By Ben Townsend
Before going away, I made sure not to pack anything into my thirty-litre rucksack that was remotely expensive, sentimental, or worthy of stealing. Yet, during those innocent stages of planning and preparation, I was still naive to the fact that my situation regarding the care of my belongings, or, perhaps, lack thereof, would not be that simple.
It began in Thailand with my adaptor. A simple commodity that I spared little thought for, until it disappeared from the plug socket in my hostel. Frustrating, but easily replaced.
Unfortunately, it wasn’t going to stop there.
Before moving on to Pai from Chiang Mai (both in the far north of Thailand), I decided, naturally, to get the entire contents of my bag cleaned the night before, bar the clothes already on my back, so that I could arrive in fresh-smelling frocks at my next stop.
One word of advice that would seem like common sense to most: take note of where you leave your laundry.
With no receipt or map reference, I’m still not, to this day, entirely sure how I expected to find my clothes again the next morning in a city as sprawling as Chiang Mai. Needless to say, the remaining two hours before my bus was set to leave were spent frantically trying to buy myself a new wardrobe, which, whilst successful, raised some serious eyebrows in the fashion department. It could have been worse – I hadn’t packed any decent garments to begin with.
Except, it did get worse.
Fast forward a couple of months to Ho Chi Minh City, Vietnam. I was enjoying a tasty French-style baguette down a side street which for the past two weeks I had considered my culinary home, when, tragically, on one evening around eleven, my trust was shattered, my heart broken, my Samsung stolen.
Or, at least, I think it was. Unless the Galaxy A3 2016 has a ‘phantom’ component that allows it to mysteriously disappear from your table when you’re not looking, however, my conclusion is that it was indeed pinched.
The following day, in a desperate frenzy to obtain a police report and kick start my insurance claim as soon as possible, it had started to seem like the world was turning against me. Bearing in mind that I had a flight booked to the Philippines that evening, it was not a good day to also lose my passport.
If the stress of a missing phone wasn’t enough, especially with what I was convinced was an endless stream of urgent messages piling up in someone’s pocket somewhere, looking into my bag and finding my little red book no longer resting at the bottom almost killed me.
Sweat, not from the heat of the fast approaching Southeast Asian summer, but from my spinning head, kept me company during a frenzied half jog, half sprint around the city to all of the places I’d visited in the last few hours.
The first port of call was the police station where I’d filed my phone report that morning. The officers, when they finally decided to look up, immediately showed me the door, no questions asked (or answered).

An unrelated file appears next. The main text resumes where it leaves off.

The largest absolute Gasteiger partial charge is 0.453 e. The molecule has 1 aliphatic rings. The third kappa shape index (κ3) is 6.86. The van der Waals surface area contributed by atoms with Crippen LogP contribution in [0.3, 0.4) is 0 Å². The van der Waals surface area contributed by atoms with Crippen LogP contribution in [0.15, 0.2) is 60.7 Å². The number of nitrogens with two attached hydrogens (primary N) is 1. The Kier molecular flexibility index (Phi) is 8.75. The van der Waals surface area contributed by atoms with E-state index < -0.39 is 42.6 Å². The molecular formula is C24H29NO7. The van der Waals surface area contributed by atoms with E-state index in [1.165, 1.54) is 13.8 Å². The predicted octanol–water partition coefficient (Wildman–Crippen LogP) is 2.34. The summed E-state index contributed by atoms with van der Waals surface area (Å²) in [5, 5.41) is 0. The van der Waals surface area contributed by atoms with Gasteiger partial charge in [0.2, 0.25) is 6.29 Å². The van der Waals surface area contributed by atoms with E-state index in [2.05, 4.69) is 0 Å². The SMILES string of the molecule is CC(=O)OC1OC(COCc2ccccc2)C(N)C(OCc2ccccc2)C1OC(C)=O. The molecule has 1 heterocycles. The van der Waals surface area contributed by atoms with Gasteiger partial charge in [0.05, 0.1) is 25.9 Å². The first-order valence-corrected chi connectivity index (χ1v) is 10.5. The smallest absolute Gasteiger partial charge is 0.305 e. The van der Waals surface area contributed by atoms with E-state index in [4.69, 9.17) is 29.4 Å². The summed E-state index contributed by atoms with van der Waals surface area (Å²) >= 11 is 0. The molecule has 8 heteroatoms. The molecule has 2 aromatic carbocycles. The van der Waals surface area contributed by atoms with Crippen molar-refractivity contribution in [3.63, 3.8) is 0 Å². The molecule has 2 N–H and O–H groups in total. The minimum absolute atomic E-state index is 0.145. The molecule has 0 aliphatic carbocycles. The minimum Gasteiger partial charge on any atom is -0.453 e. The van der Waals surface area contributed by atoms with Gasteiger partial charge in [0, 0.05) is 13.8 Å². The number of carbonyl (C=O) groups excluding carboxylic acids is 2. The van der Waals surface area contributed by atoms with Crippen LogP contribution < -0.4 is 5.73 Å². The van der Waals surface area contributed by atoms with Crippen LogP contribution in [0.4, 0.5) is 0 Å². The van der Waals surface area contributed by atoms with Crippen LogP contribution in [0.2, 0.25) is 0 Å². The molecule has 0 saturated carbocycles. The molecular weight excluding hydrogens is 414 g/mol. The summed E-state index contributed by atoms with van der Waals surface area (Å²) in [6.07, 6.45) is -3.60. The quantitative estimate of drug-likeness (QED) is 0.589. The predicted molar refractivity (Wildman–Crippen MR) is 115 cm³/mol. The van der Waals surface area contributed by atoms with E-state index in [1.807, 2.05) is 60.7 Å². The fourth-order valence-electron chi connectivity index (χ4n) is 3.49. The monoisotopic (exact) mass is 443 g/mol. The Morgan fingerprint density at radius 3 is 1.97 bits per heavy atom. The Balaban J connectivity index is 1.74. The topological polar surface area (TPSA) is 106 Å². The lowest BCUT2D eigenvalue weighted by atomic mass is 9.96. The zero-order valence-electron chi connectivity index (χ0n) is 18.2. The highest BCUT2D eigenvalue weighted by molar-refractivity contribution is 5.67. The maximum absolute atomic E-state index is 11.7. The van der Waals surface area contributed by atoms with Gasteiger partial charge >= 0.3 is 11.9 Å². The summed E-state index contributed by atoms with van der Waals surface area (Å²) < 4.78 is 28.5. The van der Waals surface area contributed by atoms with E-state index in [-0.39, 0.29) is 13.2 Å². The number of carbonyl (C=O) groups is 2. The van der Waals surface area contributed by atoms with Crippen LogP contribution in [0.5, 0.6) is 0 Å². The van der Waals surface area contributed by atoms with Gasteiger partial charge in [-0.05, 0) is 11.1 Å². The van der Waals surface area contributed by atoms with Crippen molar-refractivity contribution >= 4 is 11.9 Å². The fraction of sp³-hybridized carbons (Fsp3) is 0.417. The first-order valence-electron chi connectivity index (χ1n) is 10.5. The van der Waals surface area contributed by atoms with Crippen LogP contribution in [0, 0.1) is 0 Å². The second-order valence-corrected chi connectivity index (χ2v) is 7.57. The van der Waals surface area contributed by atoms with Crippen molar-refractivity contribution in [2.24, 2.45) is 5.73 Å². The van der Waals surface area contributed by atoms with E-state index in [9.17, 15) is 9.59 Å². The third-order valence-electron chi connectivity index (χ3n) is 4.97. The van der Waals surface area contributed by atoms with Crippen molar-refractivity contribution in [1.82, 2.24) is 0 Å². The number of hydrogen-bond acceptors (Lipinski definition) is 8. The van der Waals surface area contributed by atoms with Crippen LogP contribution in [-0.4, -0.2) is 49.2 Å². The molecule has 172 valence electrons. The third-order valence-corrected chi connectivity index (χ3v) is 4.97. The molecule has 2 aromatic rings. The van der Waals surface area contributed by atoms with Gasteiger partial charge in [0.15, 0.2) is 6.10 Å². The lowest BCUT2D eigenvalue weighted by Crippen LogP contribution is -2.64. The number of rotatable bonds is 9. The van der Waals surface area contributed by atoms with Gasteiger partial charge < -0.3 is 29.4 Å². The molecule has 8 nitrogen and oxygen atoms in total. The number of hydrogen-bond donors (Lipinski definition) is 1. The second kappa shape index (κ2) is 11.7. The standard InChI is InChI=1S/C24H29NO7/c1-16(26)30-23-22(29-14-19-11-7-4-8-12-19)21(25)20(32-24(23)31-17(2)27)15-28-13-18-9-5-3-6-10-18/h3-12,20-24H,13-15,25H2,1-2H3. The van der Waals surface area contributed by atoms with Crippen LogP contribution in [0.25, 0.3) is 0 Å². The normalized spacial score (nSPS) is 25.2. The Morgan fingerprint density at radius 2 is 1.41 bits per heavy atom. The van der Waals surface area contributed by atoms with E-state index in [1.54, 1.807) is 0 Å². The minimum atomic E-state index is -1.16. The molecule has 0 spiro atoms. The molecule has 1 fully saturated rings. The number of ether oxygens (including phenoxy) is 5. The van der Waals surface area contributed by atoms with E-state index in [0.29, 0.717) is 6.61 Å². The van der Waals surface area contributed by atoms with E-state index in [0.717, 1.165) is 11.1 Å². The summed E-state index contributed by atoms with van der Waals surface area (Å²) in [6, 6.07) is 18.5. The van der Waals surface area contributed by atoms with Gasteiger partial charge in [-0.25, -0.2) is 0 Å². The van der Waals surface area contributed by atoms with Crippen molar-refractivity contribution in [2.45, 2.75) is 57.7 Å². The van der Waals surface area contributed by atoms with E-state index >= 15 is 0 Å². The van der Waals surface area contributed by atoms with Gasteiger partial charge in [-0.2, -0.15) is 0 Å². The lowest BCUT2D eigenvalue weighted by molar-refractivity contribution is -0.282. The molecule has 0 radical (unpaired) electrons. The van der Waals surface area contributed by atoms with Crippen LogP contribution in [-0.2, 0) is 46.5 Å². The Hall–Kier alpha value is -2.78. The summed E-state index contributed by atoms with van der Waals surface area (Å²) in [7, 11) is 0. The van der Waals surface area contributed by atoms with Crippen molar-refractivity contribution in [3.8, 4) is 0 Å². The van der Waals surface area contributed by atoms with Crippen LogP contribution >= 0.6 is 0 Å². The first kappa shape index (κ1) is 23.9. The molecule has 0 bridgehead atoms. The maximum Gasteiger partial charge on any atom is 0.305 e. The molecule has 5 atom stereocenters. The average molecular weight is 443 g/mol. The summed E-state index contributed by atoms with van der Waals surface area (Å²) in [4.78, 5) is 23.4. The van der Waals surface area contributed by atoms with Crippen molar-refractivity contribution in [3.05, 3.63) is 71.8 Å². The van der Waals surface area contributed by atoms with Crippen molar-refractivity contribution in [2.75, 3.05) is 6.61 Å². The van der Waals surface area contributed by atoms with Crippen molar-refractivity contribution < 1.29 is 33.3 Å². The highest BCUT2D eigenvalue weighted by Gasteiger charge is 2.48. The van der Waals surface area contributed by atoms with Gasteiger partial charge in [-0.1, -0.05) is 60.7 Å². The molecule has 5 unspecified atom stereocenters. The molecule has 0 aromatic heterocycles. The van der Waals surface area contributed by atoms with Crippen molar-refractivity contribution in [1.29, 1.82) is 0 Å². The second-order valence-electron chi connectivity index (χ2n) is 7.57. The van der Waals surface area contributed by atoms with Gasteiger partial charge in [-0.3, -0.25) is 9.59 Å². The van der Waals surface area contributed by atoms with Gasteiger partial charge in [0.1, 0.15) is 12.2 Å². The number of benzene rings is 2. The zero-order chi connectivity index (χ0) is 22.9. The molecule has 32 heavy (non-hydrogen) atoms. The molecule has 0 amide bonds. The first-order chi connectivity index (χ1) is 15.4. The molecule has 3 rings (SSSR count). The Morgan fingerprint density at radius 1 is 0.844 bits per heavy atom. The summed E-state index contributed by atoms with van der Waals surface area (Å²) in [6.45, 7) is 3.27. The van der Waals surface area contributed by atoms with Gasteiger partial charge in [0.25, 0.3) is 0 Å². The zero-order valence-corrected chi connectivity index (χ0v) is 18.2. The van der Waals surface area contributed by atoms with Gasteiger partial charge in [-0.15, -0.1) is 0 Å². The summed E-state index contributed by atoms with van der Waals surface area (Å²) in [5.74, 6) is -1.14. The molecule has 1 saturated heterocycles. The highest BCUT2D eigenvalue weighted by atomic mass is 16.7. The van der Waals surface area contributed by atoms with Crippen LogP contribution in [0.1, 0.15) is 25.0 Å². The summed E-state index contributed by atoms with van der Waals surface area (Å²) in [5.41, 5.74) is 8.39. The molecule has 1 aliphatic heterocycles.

I proceeded to burst into the electronics shop where I’d searched for a Samsung replacement, barely comprehensible to the staff as I choked out a plea for information. Still with no luck, I checked a shop where I’d bought sweets, a park bench that I had perched on for a grand total of two minutes, and my bag, over and over again, just in case I had suddenly developed very poor eyesight. Nothing.
Veins popping and red-hot visions of my passport thief playing in my head, I settled down in an internet cafe and made some desperate calls to the UK embassy. The woman on the line was genuinely very kind, it was just the things she told me that didn’t follow suit.
“You’ll have to get (another) police report.”
“Yes, you’ll have to come straight home on an emergency passport.”
“No, you can’t visit the Philippines first.”
All hope lost, I sunk down even further into my seat and stared vacantly at the computer screen in front of me, the comforts of home creeping a little too close. Eventually, I paid my bill to the sympathetic-looking staff and headed back to the police station, where it had been agreed to pick up my report at two.
I must have been walking with my head down, as I didn’t notice at first what the officer had clutched in his hand. It took me a couple of seconds, and then, suddenly, my pulse returned. For a moment, I considered hugging the man, before very quickly (and sensibly) changing my mind.
I had accidentally left my passport on a seat there that morning.
I let out something close to a roar, and although feeling very annoyed about the fact that nothing had been mentioned during my previous panicked search, I then sprinted victoriously through the park back to my hostel, laughing the whole way.
The police never processed my statement or investigated the theft of my phone, most likely due to the ridiculous scene that they had to witness and probably concluding, quite reasonably, that I’d simply lost it.
Even so, I caught my flight (despite the emergency purchase of a return ticket that I wrongly assumed I could travel without) and survived any further devastating losses, apart from some petty scams and a flushed toothbrush. Nonetheless, I now harbour a much greater appreciation for organisation, common sense and quality insurance packages.
Is there anything to learn from this story? Probably not.